The planners prepare a draft proposal which they submit informally to the Graduate School Dean. The Executive Committee will expect that the pertinent Department Chairs, Deans, and the Provost have been consulted during the preparation of the proposal and that questions concerning resources, including plans for acquiring the necessary resources to implement the program, have been fully discussed prior to the submission. A template for the proposal is available for download:
The proposal should include the following elements:
A statement of the proposed program’s intellectual identity and focus.
The course of study that will lead to a Master’s or Ph.D. degree.
The contributions the proposed program will make to graduate education and research at Georgetown.
The likely market for the program among prospective students. The qualifications required of successful applicants. The eventual anticipated program size. The kind of academic or professional careers which graduates of the program will likely pursue.
The faculty resources required(both number and qualifications–-be specific).
A plan for outcomes assessment.
Any cooperative arrangements across departments or schools (if relevant).
The relationship of the proposed program to undergraduate education.
Information on competing programs, especially those in the Washington area. Estimate of the degree and basis of Georgetown’s competitiveness with such programs.
A Library and Technology Impact Statement (see 8. below)
Laboratory or other resources that are available to support the new program, as well as any additional needs in these areas.
A multi-year financial plan encompassing both personnel and student support costs.
Letters of support.
Program Profile form (included in the template document).
The Dean offers suggestions, after which the planners prepare a revised draft and submit it to the Executive Committee (ExCo) of the Graduate School.
With the approval of the Executive Committee, the Dean appoints a subcommittee to review the proposal in detail.
The subcommittee works with the program planners to assess and clarify the proposal.
The subcommittee makes a recommendation to the full Executive Committee to approve or not approve the proposal. The Executive Committee then discusses and votes on the proposal. The proposal may be approved, not approved, or returned to the planners with a request for revisions.
If the Executive Committee votes to accept the proposal, the Dean forwards it to the Provost or to the Executive Vice-President of the Medical Center, as appropriate, for further financial assessment and submission to the University’s Board of Directors. If a proposal is rejected by the ExCo the issue is either closed or the Committee may ask that the program be revised and resubmitted.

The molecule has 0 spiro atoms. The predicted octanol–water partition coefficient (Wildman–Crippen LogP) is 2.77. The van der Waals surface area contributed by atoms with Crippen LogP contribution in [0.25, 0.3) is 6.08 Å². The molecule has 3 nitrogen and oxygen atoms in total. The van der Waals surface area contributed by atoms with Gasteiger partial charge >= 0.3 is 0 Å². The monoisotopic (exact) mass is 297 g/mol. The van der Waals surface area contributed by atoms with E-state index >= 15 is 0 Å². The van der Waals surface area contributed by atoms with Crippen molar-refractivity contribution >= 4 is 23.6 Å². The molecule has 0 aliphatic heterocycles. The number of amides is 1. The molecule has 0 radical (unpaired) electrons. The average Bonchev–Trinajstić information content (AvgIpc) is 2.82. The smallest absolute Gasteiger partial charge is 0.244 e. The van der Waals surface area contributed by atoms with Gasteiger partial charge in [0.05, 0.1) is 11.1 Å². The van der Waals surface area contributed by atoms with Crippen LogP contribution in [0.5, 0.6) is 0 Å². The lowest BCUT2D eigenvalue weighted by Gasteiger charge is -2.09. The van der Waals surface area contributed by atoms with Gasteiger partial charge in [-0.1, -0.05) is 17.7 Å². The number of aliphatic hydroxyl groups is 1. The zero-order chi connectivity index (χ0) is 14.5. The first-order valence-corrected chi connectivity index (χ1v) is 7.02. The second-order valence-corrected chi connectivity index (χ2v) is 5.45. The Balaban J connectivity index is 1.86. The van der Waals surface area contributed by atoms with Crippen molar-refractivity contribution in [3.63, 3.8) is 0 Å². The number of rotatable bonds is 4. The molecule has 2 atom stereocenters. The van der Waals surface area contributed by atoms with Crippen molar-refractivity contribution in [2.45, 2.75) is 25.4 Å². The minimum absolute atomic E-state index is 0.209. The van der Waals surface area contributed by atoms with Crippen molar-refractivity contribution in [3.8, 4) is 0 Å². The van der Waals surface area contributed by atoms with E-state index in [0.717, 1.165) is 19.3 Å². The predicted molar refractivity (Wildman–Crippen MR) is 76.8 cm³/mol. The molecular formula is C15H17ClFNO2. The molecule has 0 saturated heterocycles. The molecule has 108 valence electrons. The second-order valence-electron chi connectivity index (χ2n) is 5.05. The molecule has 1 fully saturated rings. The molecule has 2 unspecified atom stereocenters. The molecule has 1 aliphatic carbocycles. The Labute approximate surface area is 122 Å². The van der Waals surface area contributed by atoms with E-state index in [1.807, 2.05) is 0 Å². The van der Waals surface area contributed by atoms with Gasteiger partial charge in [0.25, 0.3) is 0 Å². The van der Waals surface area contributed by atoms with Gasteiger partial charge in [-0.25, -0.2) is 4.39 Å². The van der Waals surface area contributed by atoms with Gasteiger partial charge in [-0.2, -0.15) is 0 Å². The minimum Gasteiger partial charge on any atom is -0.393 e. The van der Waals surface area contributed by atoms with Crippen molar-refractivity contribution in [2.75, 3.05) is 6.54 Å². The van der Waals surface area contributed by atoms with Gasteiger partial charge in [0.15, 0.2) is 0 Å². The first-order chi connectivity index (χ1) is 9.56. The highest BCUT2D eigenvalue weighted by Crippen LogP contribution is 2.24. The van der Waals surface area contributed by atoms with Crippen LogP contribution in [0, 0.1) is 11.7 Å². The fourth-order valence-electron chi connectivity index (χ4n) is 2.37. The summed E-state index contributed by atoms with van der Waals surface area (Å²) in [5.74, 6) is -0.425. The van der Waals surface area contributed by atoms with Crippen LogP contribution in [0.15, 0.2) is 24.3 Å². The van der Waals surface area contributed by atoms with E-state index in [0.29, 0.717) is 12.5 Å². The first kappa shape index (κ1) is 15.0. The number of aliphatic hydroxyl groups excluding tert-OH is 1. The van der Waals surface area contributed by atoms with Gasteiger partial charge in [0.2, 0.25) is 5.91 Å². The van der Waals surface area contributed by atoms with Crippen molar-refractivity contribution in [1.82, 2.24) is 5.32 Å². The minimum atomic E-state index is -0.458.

Once approved by the Board of Directors, the program is submitted for approval to DC-HELC and the VA. Once approved by those bodies, the program may begin accepting applications.
The following Library and Technology Impact Statement Procedure was approved by the Provost and Council of Deans on September 19, 2005:
When a proposal for a new degree program is being considered, the proposal committee will notify the Associate University Librarian for Collections and Technical Services Library, who will assign a bibliographer to work with the committee and will notify UIS as appropriate.
The bibliographer will gather information on the library’s collections relevant to the new program, will assess strengths and weaknesses and make funding recommendations. The UIS contact will make a similar assessment and the Associate University Librarian will create a draft Impact Statement. The program proposal committee will review.
The program proposal committee, with the Associate University Librarian, will make revisions if necessary, thus allowing all involved to agree on library/technology needs to support the program.
Once there is agreement, the Library and Technology Impact Statement information will be added to the final proposal for submission to the Council of Deans and to the Graduate School for review.
The source of funding to support approved programs will be determined by the Provost.
The Classification of Instructional Programs (CIP) is a taxonomic schema used by all U.S. universities to track and report information such as program completion by fields of study (see http://nces.ed.gov/ipeds/cipcode). The Graduate School will work with the program faculty and the Office of Assessment and Decision Support to ensure that the appropriate CIP Code is assigned to the proposed program. Once the Board of Directors has approved the program, the Registrar will be provided with that CIP code as well as suggestions for the necessary Banner codes.